I wrote the bones of this article about a decade ago but even over that shortish space of time technology has advanced mightily. When I first crossed the Atlantic in 1974, the sextant shown here figured prominently. When I crossed in 2015 it languished in its box the whole way across. But that's nothing compared to what the old-timers were faced with.
At about the same time that William Gladstone was serving his last term as Britain's Prime Minister a yachtsman named Richard Turrill McMullen was publishing his reflections on over 40 years of cruising along the English coast. The book, Down Channel, originally emerged in the early 1890s. It included a foreword by Dixon Kemp, yacht designer and ‘yachting editor’ of The Field. A later edition had an intro by Arthur Ransome, the Swallows and Amazons author.
A quotation from McMullen's book gives a fascinating insight into the spirit of sailing in those days:
"…then laid course for Fowey, which we made at 11pm. Being unaccustomed to high black cliffs, and having no other means of ascertaining their distance - for mere appearance is very deceptive - I resorted to a powerful copper whistle, and estimated the distance by echo."
Although displaying some unconscious prescience of modern radars and depth sounders, McMullen was, of course, only taking advantage of the speed of sound (about 340 metres per second at 15°C or, with a nod towards our American pals, 372 yards at 59°F). We can imagine him on the foredeck, hand cupped to ear, waiting for the echo to return. Since the sound would have to bounce off the cliffs and come back, a one second delay would have placed him 170 metres off -- though the accuracy of judging such intervals must have been very questionable. All the same, it gave him an indication. If there had been no echo at all, he might have told himself that he was further off than he thought, perhaps encouraging him to stand on until a response was audible.
And neither was our redoubtable skipper being particularly ingenious, for this was a common wheeze amongst sailors -- a musket shot often being employed when such was at hand. In daylight, another possibility would have been to use the earth’s curvature. It’s readily understood that the higher your viewpoint, the further away lies the horizon and vice-versa. This principle can - and was - employed for judging the distance between an observer and, as a substitute for a horizon, the white froth of waves lapping on a shore. By raising and lowering your height of eye until the waves are just visible, you can calculate (think Pythagoras) or consult such nautical tables as Norie’s to determine the range. As examples: at a height of eye of 19ft (5.8m) the breakers will be 6NM away; and at 12ft (3.66m) just 4NM. More relevant since this applies to many helm positions - if seen from a position 5ft (1.52m) above the waterline, the shoreline will be 2.5NM distant.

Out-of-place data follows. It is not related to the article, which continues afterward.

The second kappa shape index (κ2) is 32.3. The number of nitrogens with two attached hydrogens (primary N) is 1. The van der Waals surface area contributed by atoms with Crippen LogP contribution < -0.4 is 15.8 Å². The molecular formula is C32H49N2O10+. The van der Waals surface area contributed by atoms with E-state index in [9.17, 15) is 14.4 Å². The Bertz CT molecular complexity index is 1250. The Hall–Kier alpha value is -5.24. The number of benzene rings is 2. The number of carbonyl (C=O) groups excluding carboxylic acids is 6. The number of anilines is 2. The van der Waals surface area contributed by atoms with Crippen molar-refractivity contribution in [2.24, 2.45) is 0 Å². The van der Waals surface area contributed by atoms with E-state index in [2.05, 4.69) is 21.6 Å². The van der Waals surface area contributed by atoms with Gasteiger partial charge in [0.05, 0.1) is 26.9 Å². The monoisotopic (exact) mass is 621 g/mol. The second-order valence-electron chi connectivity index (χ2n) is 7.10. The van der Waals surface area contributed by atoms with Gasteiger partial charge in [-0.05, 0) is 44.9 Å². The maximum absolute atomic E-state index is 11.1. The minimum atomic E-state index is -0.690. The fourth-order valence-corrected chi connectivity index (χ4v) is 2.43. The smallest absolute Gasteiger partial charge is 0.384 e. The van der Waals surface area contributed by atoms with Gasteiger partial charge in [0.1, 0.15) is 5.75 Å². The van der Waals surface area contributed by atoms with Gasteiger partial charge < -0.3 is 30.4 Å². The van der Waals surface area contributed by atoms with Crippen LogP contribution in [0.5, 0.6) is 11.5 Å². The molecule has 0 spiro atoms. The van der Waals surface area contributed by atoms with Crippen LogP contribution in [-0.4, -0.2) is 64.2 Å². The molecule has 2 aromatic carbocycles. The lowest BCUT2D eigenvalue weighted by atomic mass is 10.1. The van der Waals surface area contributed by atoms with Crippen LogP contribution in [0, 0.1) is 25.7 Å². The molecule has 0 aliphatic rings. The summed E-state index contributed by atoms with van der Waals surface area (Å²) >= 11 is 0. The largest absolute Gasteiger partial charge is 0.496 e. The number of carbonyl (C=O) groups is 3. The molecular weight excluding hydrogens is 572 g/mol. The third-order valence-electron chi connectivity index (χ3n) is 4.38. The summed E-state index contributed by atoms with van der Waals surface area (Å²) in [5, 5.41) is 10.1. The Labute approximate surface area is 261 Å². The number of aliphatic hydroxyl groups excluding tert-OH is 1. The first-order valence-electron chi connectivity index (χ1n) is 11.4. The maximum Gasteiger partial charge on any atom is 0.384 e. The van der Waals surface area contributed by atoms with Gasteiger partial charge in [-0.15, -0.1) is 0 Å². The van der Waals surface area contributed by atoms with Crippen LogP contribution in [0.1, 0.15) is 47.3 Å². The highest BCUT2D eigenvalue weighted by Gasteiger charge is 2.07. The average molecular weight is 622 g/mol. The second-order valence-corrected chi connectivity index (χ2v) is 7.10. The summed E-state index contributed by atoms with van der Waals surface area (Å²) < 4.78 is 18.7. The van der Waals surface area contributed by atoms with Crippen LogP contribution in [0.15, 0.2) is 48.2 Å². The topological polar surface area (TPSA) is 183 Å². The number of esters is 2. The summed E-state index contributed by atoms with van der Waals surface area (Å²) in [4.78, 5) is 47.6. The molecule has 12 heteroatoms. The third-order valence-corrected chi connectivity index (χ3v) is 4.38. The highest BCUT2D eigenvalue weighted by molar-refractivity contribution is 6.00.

In the absence of the sort of pinpoint position finding we take for granted today, earlier navigators involved themselves in a deductive process that involved much more than meticulous dead reckoning. If blown off course or eclipsed by poor visibility they frequently ‘lost their bearings’ and slowly had to gather together what information they could to re-establish their whereabouts. If the sun was visible, there was always the sextant, but that’s not something you can count on in these latitudes. In 1970, I ferried a sextant all the way around Britain and, thanks to cloud cover, never had a single opportunity to use it.
Now, I’m not in the least bit nostalgic for those somewhat hit-and-miss times. Generally, I’m delighted with the wonders technology has brought and wouldn’t wind the clock back for all the rum in Grenada. And neither would I relish a return to blasts from powerful copper whistles - let alone muskets - nor the vertical calibration of eyeballs while peering at the shore. But, all the same…
But, all the same, I do wonder what would happen if the micro-marvels betrayed us and we were forced back onto past skills. So, my resolution for the 2017 season is to spend at least part of my time doing it the old way: to reacquaint myself with dipping lights, running fixes, doubling bow angles, my woefully neglected sextant and the sight reduction tables that go with it.
At least, that’s what I think I intend to do.